When Mark Pincus turned Zynga’s reins over to Microsoft (MSFT) and Electronic Arts veteran Don Mattrick, it was as if he’d brought a gaming God down from the mountaintop to the land of mere mortals. Wall Street ate it up, driving the stock up 15% on the news.
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Less than two years later, Mattrick is out and Pincus is back.
This is becoming a regular thing, especially in tech circles. I’m not talking about founders returning to save their companies; I’m talking about founders coming back to save their companies after their hand-picked successors crash and burn.
By focusing on the drama of the returning founder everyone is missing what can only be described as a remarkably common problem. Just look at the laundry list of founders who chose lousy heir apparents, and tell me you’re not seeing what I’m seeing:
Thorsten Heins didn’t even last two years after BlackBerry’s hapless co-founders Jim Balsillie and Mike Lazaridis named their Kool-Aid drinking disciple to succeed them. Clearly the little-known insider was a terrible choice.
The same was true of Scott McNealy’s pick of Jonathan Schwartz to replace him. McNealy’s whiz kid ran Sun into the ground with no fewer than eight distinct restructuring plans. Death by a thousand cuts is no way for a company to go down.
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Michael Dell was forced to return to Dell after his former COO, Kevin Rollins, crashed and burned.
While I personally believe Steve Ballmer was heavily underrated as Microsoft’s second chief executive, I’m clearly in the extreme minority on that call, so I’ll throw him into the mix, albeit under protest.
Perhaps Orin C. Smith was not a spectacularly bad choice to succeed founder Howard Schultz as CEO of Starbucks (SBUX), but Smith’s successor, Jim Donald, absolutely was. The coffee giant had definitely over-expanded and needed a turnaround when Schultz returned in 2008.
Steve Jobs lured Pepsi executive John Sculley to Apple with his now famous line, “Do you want to sell sugar water for the rest of your life, or do you want to come with me and change the world?” We all know how that turned out.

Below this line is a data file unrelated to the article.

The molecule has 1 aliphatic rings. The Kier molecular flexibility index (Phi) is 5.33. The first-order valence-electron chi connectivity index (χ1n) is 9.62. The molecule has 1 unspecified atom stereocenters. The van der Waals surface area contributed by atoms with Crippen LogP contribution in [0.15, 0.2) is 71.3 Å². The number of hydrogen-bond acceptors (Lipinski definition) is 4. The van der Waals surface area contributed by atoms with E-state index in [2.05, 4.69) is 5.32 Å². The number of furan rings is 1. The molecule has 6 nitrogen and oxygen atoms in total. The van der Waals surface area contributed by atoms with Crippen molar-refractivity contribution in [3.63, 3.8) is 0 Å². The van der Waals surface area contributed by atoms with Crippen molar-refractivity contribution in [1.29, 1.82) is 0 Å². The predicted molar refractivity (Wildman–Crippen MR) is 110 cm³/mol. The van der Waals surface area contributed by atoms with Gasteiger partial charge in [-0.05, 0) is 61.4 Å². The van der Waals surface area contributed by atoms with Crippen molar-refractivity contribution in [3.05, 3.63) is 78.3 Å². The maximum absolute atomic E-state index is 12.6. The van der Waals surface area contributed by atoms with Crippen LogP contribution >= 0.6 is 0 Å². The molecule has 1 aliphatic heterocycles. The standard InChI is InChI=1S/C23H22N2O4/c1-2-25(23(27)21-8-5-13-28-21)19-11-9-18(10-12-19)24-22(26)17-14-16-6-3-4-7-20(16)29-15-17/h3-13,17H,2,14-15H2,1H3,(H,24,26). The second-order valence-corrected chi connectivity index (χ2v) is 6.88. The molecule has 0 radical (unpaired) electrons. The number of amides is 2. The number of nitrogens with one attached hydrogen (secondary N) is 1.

I can go on but I’m sure you get the point. This sort of thing happens all the time. Obviously I don’t mean that literally. Intel’s choice of Craig Barrett to succeed Andy Grove was easily the right one, but then Intel has always been run by pros that take corporate governance and succession planning seriously.
Likewise, Steve Jobs groomed Tim Cook to take over for him and that certainly appears to have been a good move.
I’m sure there are plenty of other counterexamples, but there’s no denying how frequently the phenomenon occurs. Clearly there’s a problem here, but what exactly is the cause and is it preventable?
Let’s not mince words. When a company has a powerful founder, there’s a good chance corporate governance is nothing but a sham. With the possible exception of Starbucks, in every example given I believe the founder made more or less a unilateral choice. In any case, who do you think chose the directors that ratified those successions?
Maybe it’s not always the case, but in every company I’ve been associated with, if the founder is still around he’s usually the defacto driver of the “Who’s next?” bus. And it’s not uncommon for founders to have majority voting rights that legitimize the practice. That’s the case with Pincus.
While I wouldn’t presume to generalize, a significant percentage of founding CEOs I’ve known have been prone to a couple of blind spots: magical thinking and putting individuals on pedestals once they’ve blessed them as trustworthy. Both conditions are born of oversized egos and neither bodes well for choosing successors.
To be fair, boards are far from perfect. After all, recruiting CEOs is not a science by any stretch. Still, boards that are known for making one poor CEO choice after another – Yahoo (YHOO) and HP come to mind – are evidently dysfunctional. You just don’t see that sort of thing every day.
Call me Pollyanna but I can only conclude that, with rare exception, there is but one right way and a boatload of wrong ways to do CEO succession planning. And since that’s the primary function of any board, it goes straight to the heart of governance in corporate America.
It really comes down to one word: Cronyism. Cronyism is never a good thing. Never. I don’t care how powerful a founder is, if an independent board of directors is not empowered to choose the guy’s successor as opposed to simply putting a rubber stamp on the chosen one’s forehead, then what’s the point of having a board in the first place?